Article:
Each month, we strive to bring you articles on topics we are currently exploring. This month, my focus has been on power grids and solar farms and their potential to combat climate change and reduce carbon emissions. My economic development colleagues at electric utility companies have said that they have been told to “slow down” on business recruitment while the utility catches up on their generation and distribution capacity.
Therefore, I have been studying large-scale solar farm projects spanning over 1,000-2,500 acres, generating 150-350 megawatts of power, while serving as a wholesaler to electric utility companies.
However, the successful implementation of these projects hinges on specific conditions, such as access to high-capacity power grids (such as 138KV lines or higher), flat land, and large tracts of land. The convergence of these requirements limits project possibilities, as finding suitable locations with all these attributes can be challenging.
In my exploration of power grids, I learned that vast stretches of land lacks high-capacity distribution lines, or those that do exist are at capacity. This infrastructure gap raises concerns about the potential hindrance to economic development in certain regions. Insufficient power infrastructure not only limits the establishment of solar farms but also impedes the attraction of manufacturing facilities and other power-intensive industries.
The energy demands of AI and High-Performance Data Centers (HDC) is compounding the issue. I learned that AI applications, such as GPU (Graphics Processing Unit) computing, consume significantly more power than traditional CPU (Central Processing Unit) operations, exceeding the CPU’s power consumption by a factor of over ten.
Consequently, existing data centers must be retrofitted with high-performance computer infrastructures to support AI workloads. These new data centers are likely to locate in colder climates, such as North Dakota, to address the cooling requirements of GPU-intensive computing, which generates substantial heat due to its high-power consumption.
The implications of these developments for economic development are two-fold. Firstly, it is crucial for economic development organizations to closely monitor the transmission and distribution systems in their areas and assess their capacity to meet existing and future power demands. Inadequate power supply not only affects current industries but also limits potential locations for new businesses.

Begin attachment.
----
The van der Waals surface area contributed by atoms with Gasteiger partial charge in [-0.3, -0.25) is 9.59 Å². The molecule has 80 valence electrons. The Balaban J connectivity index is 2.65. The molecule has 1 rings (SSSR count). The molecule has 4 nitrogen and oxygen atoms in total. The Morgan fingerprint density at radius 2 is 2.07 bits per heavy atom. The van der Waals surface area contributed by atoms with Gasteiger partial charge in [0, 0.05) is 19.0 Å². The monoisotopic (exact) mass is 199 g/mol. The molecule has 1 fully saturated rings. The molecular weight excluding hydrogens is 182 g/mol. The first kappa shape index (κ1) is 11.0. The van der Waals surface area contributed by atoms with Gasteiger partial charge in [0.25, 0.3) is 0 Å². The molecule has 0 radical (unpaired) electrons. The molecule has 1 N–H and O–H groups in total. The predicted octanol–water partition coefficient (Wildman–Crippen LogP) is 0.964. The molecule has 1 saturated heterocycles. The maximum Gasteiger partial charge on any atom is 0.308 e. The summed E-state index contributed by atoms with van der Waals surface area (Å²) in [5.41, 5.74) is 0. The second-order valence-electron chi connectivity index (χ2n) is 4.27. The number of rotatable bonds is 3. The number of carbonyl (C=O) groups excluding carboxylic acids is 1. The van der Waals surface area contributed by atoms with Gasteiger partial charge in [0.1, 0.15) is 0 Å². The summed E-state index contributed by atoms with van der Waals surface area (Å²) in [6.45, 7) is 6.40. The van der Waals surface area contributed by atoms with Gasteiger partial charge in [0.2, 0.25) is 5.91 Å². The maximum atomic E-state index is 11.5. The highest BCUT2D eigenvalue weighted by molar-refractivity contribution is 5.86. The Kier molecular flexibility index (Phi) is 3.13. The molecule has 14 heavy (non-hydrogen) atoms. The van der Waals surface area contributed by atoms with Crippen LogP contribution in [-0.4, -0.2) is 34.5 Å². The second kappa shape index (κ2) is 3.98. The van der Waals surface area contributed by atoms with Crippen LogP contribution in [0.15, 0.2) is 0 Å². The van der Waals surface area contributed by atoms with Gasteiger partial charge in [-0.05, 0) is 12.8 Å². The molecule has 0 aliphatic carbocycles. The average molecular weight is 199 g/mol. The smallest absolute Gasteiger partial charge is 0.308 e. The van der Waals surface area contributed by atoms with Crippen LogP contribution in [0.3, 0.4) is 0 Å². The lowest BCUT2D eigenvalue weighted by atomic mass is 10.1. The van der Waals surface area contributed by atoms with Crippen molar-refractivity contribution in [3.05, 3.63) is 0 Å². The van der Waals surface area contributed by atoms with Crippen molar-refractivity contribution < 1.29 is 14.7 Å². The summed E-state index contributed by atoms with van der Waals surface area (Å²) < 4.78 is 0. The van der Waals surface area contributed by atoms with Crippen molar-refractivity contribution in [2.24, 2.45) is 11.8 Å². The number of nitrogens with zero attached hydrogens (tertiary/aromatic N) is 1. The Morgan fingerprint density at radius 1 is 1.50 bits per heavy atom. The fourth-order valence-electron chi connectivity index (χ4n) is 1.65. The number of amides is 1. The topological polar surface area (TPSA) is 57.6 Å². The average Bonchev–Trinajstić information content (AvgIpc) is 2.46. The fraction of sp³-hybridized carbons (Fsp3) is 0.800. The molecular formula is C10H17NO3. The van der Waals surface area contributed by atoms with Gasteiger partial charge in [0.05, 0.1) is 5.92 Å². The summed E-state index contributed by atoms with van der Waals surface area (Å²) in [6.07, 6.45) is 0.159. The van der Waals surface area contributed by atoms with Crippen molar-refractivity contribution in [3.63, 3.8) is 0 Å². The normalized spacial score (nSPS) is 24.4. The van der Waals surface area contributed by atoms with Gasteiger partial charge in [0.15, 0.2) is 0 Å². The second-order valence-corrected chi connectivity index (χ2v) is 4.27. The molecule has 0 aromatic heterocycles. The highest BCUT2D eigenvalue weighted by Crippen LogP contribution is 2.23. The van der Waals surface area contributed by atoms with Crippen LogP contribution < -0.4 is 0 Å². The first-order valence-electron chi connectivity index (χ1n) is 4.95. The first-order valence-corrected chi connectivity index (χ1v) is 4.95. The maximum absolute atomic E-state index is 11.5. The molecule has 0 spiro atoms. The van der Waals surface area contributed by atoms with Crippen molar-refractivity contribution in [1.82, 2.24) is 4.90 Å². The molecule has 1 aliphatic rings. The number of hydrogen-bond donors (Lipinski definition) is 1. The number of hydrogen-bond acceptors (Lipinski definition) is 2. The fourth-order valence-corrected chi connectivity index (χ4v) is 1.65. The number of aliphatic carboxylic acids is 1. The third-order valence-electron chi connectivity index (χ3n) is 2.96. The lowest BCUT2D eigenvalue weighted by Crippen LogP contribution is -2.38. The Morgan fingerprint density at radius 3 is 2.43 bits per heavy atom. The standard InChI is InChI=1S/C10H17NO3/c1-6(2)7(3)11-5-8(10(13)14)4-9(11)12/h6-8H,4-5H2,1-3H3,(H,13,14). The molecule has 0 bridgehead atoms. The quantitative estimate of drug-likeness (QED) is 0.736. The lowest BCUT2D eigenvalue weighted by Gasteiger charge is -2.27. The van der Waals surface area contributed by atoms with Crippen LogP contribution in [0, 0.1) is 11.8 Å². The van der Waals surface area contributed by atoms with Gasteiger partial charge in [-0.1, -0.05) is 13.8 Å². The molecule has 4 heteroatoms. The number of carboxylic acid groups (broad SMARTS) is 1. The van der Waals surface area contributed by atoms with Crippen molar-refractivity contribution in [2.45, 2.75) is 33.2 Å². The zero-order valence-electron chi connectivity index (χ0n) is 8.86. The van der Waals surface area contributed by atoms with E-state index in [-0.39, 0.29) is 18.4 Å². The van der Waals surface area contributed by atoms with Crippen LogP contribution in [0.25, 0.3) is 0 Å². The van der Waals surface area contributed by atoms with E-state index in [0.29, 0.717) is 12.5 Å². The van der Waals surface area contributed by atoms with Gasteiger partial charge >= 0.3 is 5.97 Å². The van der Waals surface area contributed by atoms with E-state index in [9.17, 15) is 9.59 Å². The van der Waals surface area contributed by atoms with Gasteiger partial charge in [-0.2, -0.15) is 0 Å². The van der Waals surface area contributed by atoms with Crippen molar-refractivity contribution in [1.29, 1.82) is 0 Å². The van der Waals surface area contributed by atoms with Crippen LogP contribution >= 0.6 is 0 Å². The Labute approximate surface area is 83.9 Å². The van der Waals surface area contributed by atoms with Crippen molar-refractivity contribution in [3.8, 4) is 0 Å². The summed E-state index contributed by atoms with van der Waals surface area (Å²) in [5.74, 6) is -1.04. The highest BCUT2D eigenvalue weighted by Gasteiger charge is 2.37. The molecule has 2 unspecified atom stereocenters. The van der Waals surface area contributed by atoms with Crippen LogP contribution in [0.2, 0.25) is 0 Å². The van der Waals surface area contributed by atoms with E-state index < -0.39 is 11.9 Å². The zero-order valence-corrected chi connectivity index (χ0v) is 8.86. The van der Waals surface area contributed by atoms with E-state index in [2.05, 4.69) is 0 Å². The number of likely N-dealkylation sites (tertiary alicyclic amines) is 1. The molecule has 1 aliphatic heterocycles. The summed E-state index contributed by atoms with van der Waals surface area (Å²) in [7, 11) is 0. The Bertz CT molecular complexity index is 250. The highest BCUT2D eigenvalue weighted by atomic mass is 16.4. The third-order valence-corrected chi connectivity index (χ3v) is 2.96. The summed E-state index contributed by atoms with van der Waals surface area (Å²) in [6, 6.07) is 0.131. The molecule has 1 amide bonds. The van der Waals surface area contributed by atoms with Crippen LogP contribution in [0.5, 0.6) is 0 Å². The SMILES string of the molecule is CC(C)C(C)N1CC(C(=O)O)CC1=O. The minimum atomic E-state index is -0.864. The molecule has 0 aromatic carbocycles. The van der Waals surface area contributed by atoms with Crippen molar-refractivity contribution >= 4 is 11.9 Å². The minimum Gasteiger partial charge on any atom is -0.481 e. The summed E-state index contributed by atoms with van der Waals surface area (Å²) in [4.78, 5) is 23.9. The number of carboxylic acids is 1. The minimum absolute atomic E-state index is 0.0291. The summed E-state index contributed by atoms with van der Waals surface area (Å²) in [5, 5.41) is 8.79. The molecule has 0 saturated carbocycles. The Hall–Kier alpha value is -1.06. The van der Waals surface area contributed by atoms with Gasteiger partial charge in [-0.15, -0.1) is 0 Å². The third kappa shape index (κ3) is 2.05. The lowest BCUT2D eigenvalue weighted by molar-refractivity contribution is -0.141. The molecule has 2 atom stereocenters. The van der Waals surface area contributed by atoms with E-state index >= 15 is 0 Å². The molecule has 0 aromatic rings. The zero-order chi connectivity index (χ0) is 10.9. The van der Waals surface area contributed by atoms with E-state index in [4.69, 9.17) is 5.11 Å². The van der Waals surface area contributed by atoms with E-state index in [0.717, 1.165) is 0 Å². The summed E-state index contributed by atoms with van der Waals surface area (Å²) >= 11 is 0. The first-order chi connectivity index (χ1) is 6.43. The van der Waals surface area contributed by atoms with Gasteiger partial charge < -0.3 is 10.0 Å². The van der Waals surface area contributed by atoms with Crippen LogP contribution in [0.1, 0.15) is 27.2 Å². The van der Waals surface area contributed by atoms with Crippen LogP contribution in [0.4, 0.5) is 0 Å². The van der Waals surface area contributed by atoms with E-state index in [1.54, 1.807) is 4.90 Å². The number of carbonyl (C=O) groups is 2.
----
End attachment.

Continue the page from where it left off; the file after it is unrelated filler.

Having a solar farm in the vicinity can be highly advantageous, as it enables direct power supply to manufacturing facilities through combined solar and battery systems, effectively meeting the energy needs of data centers and other power-intensive operations.
Moreover, an increasing number of manufacturers are implementing on-site solar panel systems to reduce their reliance on utility companies and lower electricity costs. Therefore, understanding solar energy and its impact on local power availability is vital for attracting and retaining businesses.
One interesting aspect we had not considered is a 50% reduction in the power output of solar panels in the Midwest and Northeast U.S. due to the smoke from the wildfires in Canada.
In my pursuit of knowledge, I found YouTube to be a valuable source of information on solar farms, solar energy, and power grid dynamics. I encourage you to explore the following links, which provide helpful insights.
- GIS Map of U.S. Electric Power Transmission Lines – zoom in to your area.
- Building a solar farm – the ins and outs of building your own.
- Solar Panel Expert Julian Todd-Borden – Learning about solar panels.
Stay tuned for our next report, where we will continue to delve into exciting topics that shape our learning journey.